For most people in the Sequim/Port Angeles area, it was just another day. The only special sense of the day was that the air-brushed warm gray sky brought the first hint of spring to those who ventured out. Most people went about their business of enjoying a nice day with hopes that our mild winter was behind us and summer was just around the corner.
But not Joshua Henderson Jr. You see, March 20 was the first day for Port Angeles Speedway to open its gates to the race-starved gearheads of the Sequim/Port Angeles area. Play Day they call it. It is a time to just have fun and bring out the freshly painted cars and see what they can do.
Joshua Henderson Jr. has just turned 14. He does not have to try to sneak into the pits anymore to get his racing fix.
In his words; "You can't holler at me anymore for being in here." He is legal. Not only that, but it was on this day that he got his first shot at driving a race car on a real race track. When asked what he thought of his first shot at taking to the track on a practice lap, he replied, "What an adrenaline rush."
Joshua is a third-generation racer. His grandfather, who used to race, was in the grandstand watching while his dad, Joshua Henderson Sr., was wrenching and Joshua Jr. was zoning out on the good feelings of mastering his No. 96 A-1 Auto Parts-sponsored Honda CRX. Three generations of Hendersons are sharing the love of a sport that has kept them close as a family.
Port Angeles Speedway has two classes of hornet race cars that run there on a
regular basis. The Junior Class that Joshua will participate in is for ages 14-18 and there is a senior class for the 18 and up drivers. There is another class of hornets on the books, but not enough women are interested in participating in the Queen Bee Class as of yet.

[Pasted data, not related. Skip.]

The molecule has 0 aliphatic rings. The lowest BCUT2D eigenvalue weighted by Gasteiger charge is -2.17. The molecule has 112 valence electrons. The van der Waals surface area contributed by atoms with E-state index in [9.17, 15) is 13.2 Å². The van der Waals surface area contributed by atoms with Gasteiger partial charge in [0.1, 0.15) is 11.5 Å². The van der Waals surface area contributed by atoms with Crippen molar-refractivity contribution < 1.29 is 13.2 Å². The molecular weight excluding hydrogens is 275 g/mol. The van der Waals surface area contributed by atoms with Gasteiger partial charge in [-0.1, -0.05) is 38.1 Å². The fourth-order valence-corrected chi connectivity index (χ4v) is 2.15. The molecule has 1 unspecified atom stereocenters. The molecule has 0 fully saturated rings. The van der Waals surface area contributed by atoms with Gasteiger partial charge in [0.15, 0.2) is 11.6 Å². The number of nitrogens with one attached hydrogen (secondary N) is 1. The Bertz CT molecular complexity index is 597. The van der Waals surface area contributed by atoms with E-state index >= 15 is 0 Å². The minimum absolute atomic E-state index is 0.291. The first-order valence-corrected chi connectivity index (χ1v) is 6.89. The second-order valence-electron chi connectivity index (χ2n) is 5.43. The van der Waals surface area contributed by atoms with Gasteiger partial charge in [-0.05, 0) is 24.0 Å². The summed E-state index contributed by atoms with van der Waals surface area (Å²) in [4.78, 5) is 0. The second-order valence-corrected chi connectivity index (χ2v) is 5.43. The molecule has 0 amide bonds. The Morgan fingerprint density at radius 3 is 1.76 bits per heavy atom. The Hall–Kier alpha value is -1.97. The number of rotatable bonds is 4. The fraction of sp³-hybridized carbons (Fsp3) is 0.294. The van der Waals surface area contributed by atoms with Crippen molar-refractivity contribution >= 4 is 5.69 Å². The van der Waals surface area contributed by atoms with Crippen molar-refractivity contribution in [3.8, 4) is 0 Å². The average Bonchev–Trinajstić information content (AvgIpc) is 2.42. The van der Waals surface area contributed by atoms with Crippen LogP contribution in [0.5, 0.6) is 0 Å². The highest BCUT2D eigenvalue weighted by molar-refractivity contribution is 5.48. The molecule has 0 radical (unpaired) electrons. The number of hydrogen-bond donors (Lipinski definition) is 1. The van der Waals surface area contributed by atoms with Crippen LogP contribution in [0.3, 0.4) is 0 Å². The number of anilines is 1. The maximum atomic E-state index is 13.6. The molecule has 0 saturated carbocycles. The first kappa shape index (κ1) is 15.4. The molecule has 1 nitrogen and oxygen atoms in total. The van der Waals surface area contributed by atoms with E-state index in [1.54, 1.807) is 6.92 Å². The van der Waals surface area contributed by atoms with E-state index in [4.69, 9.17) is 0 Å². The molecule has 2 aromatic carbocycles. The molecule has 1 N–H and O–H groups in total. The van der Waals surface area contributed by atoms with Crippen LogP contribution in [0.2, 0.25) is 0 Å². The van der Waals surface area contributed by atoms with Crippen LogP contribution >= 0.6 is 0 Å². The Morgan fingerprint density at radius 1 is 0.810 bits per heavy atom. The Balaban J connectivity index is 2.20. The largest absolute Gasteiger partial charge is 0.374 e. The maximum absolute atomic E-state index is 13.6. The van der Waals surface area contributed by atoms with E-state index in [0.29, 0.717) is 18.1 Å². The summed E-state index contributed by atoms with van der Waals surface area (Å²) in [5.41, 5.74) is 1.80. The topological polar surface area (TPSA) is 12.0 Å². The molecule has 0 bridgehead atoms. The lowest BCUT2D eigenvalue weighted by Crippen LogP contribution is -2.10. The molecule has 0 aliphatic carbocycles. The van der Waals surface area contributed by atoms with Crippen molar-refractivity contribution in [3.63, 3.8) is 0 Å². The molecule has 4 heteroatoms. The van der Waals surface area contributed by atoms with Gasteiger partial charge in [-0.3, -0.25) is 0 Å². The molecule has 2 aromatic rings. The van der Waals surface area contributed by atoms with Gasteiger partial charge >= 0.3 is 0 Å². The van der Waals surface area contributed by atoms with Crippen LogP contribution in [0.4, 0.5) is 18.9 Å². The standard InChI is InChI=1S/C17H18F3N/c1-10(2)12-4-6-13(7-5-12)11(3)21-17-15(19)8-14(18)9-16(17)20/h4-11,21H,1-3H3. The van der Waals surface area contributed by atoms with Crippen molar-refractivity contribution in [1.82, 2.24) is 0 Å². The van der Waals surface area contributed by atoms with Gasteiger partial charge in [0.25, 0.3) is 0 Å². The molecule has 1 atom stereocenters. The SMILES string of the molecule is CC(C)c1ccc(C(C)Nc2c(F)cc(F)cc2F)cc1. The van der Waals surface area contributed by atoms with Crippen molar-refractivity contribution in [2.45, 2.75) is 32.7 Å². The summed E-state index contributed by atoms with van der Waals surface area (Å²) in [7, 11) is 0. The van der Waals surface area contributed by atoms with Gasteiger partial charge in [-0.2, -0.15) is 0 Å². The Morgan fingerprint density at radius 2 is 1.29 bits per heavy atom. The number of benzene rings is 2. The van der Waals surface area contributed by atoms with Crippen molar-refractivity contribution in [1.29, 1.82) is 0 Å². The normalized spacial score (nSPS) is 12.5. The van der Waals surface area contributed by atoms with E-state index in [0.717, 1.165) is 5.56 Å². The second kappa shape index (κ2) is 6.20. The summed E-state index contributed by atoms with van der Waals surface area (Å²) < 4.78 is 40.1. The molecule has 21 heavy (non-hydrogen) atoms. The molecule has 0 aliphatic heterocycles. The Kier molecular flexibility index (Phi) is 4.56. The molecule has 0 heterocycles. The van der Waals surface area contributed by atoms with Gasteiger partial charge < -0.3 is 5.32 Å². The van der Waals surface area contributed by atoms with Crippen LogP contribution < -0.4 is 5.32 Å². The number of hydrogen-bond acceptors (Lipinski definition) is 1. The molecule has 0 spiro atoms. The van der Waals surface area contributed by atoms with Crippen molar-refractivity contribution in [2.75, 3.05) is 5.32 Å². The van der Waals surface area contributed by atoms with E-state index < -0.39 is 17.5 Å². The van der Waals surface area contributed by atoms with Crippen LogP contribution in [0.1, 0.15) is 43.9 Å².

For one 14-year-old, March 20, 2010, always will be a special day; a day that took the efforts of the whole family to make it happen. His dad rebuilt the motor that his uncle in the No. 12 hornet gave them. Joshua did most of the mechanical work that was needed and painted the car the hornet-class-required yellow. I got the feeling he would have preferred another color; probably intimidator black. The amazing thing is, he probably will have two years of racing experience under his belt by the time he is eligible for a driver's license.
One week later, Joshua got his chance to test his skills against real race situations. If I ever questioned the future of auto racing, those fears were put to rest March 27 as I watched two junior hornet drivers put on the best show I have witnessed for many years. Dustin Beck and Joshua Henderson Jr. drove like seasoned veterans. The sport is in good hands. Way to go, guys.